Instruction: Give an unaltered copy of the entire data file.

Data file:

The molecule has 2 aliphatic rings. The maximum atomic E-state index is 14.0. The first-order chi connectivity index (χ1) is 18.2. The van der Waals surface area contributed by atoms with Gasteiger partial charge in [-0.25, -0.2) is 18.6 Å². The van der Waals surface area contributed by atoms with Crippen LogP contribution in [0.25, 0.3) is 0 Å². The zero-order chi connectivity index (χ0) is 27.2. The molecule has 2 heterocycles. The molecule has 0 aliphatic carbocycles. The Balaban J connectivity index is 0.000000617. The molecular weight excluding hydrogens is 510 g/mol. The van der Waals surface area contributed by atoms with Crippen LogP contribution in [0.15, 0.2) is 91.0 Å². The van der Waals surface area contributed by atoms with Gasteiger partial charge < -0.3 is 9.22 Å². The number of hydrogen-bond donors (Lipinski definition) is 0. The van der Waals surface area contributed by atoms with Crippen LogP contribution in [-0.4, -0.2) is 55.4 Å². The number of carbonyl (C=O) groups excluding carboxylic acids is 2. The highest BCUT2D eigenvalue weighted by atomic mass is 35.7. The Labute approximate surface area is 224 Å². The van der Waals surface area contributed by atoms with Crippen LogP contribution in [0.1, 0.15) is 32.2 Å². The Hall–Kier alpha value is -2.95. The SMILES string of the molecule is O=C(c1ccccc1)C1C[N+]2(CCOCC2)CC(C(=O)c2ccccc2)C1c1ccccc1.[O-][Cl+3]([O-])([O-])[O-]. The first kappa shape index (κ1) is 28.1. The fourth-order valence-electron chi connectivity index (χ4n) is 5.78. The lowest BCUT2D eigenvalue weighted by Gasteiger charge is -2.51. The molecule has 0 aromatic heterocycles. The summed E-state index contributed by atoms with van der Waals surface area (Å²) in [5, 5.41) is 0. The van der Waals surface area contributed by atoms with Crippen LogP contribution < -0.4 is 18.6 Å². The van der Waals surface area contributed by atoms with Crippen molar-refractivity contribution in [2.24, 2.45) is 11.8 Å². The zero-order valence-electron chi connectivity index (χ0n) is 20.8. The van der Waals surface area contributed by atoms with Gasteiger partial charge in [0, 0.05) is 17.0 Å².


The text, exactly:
The molecule has 2 aliphatic rings. The maximum atomic E-state index is 14.0. The first-order chi connectivity index (χ1) is 18.2. The van der Waals surface area contributed by atoms with Gasteiger partial charge in [-0.25, -0.2) is 18.6 Å². The van der Waals surface area contributed by atoms with Crippen LogP contribution in [0.25, 0.3) is 0 Å². The zero-order chi connectivity index (χ0) is 27.2. The molecule has 2 heterocycles. The molecule has 0 aliphatic carbocycles. The Balaban J connectivity index is 0.000000617. The molecular weight excluding hydrogens is 510 g/mol. The van der Waals surface area contributed by atoms with Crippen LogP contribution in [0.15, 0.2) is 91.0 Å². The van der Waals surface area contributed by atoms with Gasteiger partial charge < -0.3 is 9.22 Å². The number of hydrogen-bond donors (Lipinski definition) is 0. The van der Waals surface area contributed by atoms with Crippen LogP contribution in [-0.4, -0.2) is 55.4 Å². The number of carbonyl (C=O) groups excluding carboxylic acids is 2. The highest BCUT2D eigenvalue weighted by atomic mass is 35.7. The Labute approximate surface area is 224 Å². The van der Waals surface area contributed by atoms with Crippen LogP contribution in [0.1, 0.15) is 32.2 Å². The Hall–Kier alpha value is -2.95. The SMILES string of the molecule is O=C(c1ccccc1)C1C[N+]2(CCOCC2)CC(C(=O)c2ccccc2)C1c1ccccc1.[O-][Cl+3]([O-])([O-])[O-]. The first kappa shape index (κ1) is 28.1. The fourth-order valence-electron chi connectivity index (χ4n) is 5.78. The lowest BCUT2D eigenvalue weighted by Gasteiger charge is -2.51. The molecule has 0 aromatic heterocycles. The summed E-state index contributed by atoms with van der Waals surface area (Å²) in [5, 5.41) is 0. The van der Waals surface area contributed by atoms with Crippen LogP contribution < -0.4 is 18.6 Å². The van der Waals surface area contributed by atoms with Crippen molar-refractivity contribution in [2.24, 2.45) is 11.8 Å². The zero-order valence-electron chi connectivity index (χ0n) is 20.8. The van der Waals surface area contributed by atoms with Gasteiger partial charge in [0, 0.05) is 17.0 Å².